J. I. Packer on One of the Most Urgent Needs in the Church Today
Train in the Truth
It's every Christian's calling to continue learning, growing, and striving to know the truths taught in the Bible. Catechesis—from a Greek word meaning "instruction by mouth"— is a historic teaching method of giving Christians the language with which to articulate the basic tenets of faith—narrowing in on what the Bible says, and what it doesn't say.
In a question and answer format, catechisms pose an inquiry (like the Heidelberg catechism's first "What is our only hope in life and in death?") and then supply a theologically-packed response drawn from Scripture.
In Finishing Our Course With Joy: Guidance from God for Engaging with Our Aging (Crossway, 2014), theologian and author J. I. Packer stresses the importance of the practice of catechesis within the church:
Congregations in every age must see themselves as learning communities in which gospel truth has to be taught, defended, and vindicated against corruptions of it and alternatives to it. Being alert to all aspects of the difference between true and false teaching, and of behavior that expresses the truth as distinct from obscuring it, is vital to the church’s health.
While many Christians are actively involved in devotional Bible study, he laments the lack of formal catechetical study, without which, he says, "Well-intentioned minds and hearts will repeatedly go off track."
Well-intentioned minds and hearts will repeatedly go off track.
Like Scripture says, we all, like sheep, have gone astray. We need constant shepherding and guidance, and knowing and repeating a catechism can be a way to ground our hearts in unchanging truth. The tradition of repeating established statements of faith helps with that shepherding, and it has a long history. Many modern congregations, however, have allowed a lapse in the practice.
In Taking God Seriously: Vital Things We Need to Know (Crossway, 2013) Packer says:
As the years go by, I am increasingly burdened by the sense that the more conservative church people in the West, Protestant and Roman Catholic alike, are, if not starving, at least grievously undernourished for lack of a particular pastoral ministry that was a staple item in the church life of the first Christian centuries and also of the Reformation and Counter-Reformation era in Western Europe, but has largely fallen out of use in recent days.
That ministry is called catechesis. It consists of intentional, orderly instruction in the truths that Christians are called to live by, linked with equally intentional and orderly instruction on how they are to do this.
That is why, he says, churches need practical help in knowing how to incorporate the tradition into their lives and families. While it may take time to acclimate to the discipline, the benefits of establishing a tradition of catechesis can far outweigh the costs, and there are many ways to involve people of various ages in the practice. Packer continues:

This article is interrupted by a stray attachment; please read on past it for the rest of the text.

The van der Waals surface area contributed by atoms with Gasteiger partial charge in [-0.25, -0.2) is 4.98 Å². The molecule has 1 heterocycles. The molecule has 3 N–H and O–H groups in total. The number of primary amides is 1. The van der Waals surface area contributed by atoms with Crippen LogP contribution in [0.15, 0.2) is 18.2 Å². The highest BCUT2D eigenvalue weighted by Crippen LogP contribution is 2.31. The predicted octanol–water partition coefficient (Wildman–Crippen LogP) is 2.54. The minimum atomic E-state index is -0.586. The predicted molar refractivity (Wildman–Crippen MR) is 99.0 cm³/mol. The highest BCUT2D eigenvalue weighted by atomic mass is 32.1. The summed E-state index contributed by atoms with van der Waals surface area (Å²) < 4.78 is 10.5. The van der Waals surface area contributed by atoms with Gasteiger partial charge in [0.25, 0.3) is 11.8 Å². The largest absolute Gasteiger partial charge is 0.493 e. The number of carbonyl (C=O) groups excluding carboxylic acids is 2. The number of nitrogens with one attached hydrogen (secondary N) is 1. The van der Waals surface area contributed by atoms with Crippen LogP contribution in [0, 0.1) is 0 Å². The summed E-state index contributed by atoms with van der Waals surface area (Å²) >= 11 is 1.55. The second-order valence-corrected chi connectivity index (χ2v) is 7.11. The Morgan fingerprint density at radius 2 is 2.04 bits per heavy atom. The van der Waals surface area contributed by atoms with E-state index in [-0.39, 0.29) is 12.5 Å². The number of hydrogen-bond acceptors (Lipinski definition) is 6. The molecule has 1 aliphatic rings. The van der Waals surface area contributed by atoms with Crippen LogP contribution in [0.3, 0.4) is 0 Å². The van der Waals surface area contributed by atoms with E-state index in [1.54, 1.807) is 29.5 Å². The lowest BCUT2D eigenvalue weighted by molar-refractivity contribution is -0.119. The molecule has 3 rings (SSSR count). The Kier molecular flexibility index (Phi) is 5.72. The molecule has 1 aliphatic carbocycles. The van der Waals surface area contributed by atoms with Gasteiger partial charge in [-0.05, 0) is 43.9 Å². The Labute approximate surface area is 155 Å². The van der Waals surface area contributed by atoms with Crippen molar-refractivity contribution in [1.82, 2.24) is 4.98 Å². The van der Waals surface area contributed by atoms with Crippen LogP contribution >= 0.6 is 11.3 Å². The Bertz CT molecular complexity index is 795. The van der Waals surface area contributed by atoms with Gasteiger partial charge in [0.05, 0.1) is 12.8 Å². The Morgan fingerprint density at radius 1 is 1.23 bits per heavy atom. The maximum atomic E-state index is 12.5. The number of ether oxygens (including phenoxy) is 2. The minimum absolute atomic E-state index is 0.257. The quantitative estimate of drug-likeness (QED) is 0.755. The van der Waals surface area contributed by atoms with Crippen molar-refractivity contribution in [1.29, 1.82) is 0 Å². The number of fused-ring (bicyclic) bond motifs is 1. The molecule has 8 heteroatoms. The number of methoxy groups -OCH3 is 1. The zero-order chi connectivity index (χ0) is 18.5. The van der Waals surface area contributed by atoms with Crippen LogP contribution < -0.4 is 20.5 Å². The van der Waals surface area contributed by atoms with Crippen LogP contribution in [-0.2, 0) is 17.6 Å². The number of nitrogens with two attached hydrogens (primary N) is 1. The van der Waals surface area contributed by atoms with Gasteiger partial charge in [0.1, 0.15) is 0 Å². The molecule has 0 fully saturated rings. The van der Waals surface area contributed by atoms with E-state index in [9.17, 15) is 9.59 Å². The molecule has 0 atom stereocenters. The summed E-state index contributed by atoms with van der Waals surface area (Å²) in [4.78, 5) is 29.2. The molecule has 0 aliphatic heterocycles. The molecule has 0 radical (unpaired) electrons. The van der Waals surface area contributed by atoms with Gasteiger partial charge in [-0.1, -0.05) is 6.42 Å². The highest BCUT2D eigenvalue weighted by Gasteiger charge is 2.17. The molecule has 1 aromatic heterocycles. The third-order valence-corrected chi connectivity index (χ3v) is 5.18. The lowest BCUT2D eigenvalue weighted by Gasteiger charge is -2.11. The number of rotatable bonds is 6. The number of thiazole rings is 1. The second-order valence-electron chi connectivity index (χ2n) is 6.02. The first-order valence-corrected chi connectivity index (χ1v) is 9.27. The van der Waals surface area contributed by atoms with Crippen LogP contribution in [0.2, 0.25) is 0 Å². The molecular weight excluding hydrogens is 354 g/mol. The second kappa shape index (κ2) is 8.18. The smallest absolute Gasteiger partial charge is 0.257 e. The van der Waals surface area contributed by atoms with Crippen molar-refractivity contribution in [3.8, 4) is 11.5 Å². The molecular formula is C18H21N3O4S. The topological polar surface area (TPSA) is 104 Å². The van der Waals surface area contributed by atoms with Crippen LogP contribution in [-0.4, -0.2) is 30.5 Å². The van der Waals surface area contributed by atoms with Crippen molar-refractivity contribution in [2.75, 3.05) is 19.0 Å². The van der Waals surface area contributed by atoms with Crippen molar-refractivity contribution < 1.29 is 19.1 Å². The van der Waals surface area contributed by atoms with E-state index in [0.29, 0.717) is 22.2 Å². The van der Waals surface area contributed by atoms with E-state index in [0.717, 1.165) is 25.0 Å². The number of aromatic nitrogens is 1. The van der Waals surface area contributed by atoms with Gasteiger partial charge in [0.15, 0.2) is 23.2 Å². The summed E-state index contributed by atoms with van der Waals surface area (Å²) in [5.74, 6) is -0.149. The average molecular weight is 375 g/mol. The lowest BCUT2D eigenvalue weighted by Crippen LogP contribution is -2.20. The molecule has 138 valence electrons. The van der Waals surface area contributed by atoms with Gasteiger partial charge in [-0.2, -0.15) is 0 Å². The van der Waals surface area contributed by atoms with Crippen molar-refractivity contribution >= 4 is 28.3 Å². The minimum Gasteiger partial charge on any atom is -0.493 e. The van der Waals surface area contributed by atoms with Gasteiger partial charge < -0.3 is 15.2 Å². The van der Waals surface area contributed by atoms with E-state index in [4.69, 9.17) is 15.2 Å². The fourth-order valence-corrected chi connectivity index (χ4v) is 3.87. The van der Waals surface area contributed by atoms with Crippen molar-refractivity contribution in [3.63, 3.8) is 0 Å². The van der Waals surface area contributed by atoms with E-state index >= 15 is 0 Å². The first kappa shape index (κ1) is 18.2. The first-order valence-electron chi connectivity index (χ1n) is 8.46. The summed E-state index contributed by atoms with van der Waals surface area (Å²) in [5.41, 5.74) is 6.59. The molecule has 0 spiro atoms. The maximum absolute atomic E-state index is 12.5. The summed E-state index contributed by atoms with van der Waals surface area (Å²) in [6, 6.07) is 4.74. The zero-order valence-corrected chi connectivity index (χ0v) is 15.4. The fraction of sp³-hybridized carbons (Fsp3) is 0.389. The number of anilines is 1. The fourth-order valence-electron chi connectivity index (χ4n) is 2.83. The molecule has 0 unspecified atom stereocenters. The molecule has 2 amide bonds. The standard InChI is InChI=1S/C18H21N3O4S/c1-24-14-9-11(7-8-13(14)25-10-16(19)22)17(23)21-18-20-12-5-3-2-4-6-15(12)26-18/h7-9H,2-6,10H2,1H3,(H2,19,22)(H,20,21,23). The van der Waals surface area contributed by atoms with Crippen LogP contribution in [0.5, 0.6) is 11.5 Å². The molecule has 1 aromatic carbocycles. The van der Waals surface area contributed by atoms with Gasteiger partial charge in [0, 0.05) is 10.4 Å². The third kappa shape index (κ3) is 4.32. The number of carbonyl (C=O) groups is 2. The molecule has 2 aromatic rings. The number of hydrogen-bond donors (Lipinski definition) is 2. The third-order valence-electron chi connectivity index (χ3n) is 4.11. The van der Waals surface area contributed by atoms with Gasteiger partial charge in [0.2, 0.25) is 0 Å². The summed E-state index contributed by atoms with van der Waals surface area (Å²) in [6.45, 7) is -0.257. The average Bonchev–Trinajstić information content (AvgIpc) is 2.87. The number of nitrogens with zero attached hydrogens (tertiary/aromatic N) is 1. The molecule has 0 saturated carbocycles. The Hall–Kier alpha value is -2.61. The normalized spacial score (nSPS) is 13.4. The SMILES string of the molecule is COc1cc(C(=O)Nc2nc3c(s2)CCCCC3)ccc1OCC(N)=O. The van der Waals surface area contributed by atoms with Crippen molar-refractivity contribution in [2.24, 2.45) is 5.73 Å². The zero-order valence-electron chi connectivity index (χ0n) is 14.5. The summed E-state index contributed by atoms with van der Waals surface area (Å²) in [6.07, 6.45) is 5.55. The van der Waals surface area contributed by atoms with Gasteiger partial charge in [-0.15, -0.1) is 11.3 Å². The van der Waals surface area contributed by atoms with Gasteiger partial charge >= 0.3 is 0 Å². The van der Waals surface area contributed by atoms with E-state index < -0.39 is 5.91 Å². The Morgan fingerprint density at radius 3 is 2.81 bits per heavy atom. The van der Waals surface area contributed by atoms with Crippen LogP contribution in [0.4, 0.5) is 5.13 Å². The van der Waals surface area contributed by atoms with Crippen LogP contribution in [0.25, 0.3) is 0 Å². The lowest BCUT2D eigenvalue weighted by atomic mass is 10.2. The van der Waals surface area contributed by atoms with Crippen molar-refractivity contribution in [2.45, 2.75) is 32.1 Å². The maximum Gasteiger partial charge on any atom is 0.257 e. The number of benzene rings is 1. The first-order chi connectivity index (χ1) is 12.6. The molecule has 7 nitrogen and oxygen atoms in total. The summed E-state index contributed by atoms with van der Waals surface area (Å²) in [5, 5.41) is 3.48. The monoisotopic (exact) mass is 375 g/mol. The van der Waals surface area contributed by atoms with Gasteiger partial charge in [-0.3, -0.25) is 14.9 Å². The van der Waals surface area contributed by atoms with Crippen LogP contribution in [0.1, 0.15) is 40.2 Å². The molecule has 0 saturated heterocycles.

There are different levels of catechizing, according to the age groups involved: catechizing is, or should be, a vital ongoing discipline for church people from nine to ninety, so angles, styles, and emphases will naturally vary.
There are different ways of catechizing— question and answer, one-on-one; set presentation, orally or on paper, leading to monitored group discussion; offering formulae for memorization and affirmations for amplification; or the time-honored school system of chalk, walk, and talk in didactic dialogue with a class of learners—but essentially the same thing is being done each time. The Bible calls it, quite simply, teaching; on that basis we may further label it, discipling.
Catechesis is, in essence, a simple way to train in the truth, and thus, stir affection for the beauty of the gospel. Packer continues:
Though Bible-based, catechesis is not exactly Bible study, and though it spurs devotion to the Father, the Son, and the Holy Spirit, it is in itself a discipline of thought in God’s presence rather than of direct address to the Holy Three, or to any one of them. Its intended end product is Christians who know their faith, can explain it to enquirers and sustain it against skeptics, and can put it to work in evangelism, church fellowship, and the many forms of service to God and man for which circumstances call."
The New City Catechism
This modern-day catechism sets forth fifty-two questions and answers designed to build a framework to help adults and children alike understand core Christian beliefs.
This devotion-stirring practice may not seem central to ministry, which is particularly why it has become less frequently emphasized in churches. But, when adopted into a church or family life, the effect can be great. He goes on to say:
As a nurturing discipline, catechesis may be said to correspond to the innermost ring of the dartboard, or rifle or archery target. Bible study meetings and prayer gatherings will reach the outer rings, but it is catechesis—this ongoing procedure of teaching and discipling—that hits the bull’s eye. The fact that all-age catechesis has fallen out of the curriculum of most churches today is thus a major loss, which, as was indicated above, has left many Christians undernourished and hence spiritually sluggish."
Thus, the catechized Christian is not just one that knows how to rotely repeat antiquated phrases, but ideally, one who has the tools to translate belief into action.
The essence of catechetical material is that it links the formulation of Christian truth (i.e., orthodoxy) with its application in Christian living (i.e., obedience).
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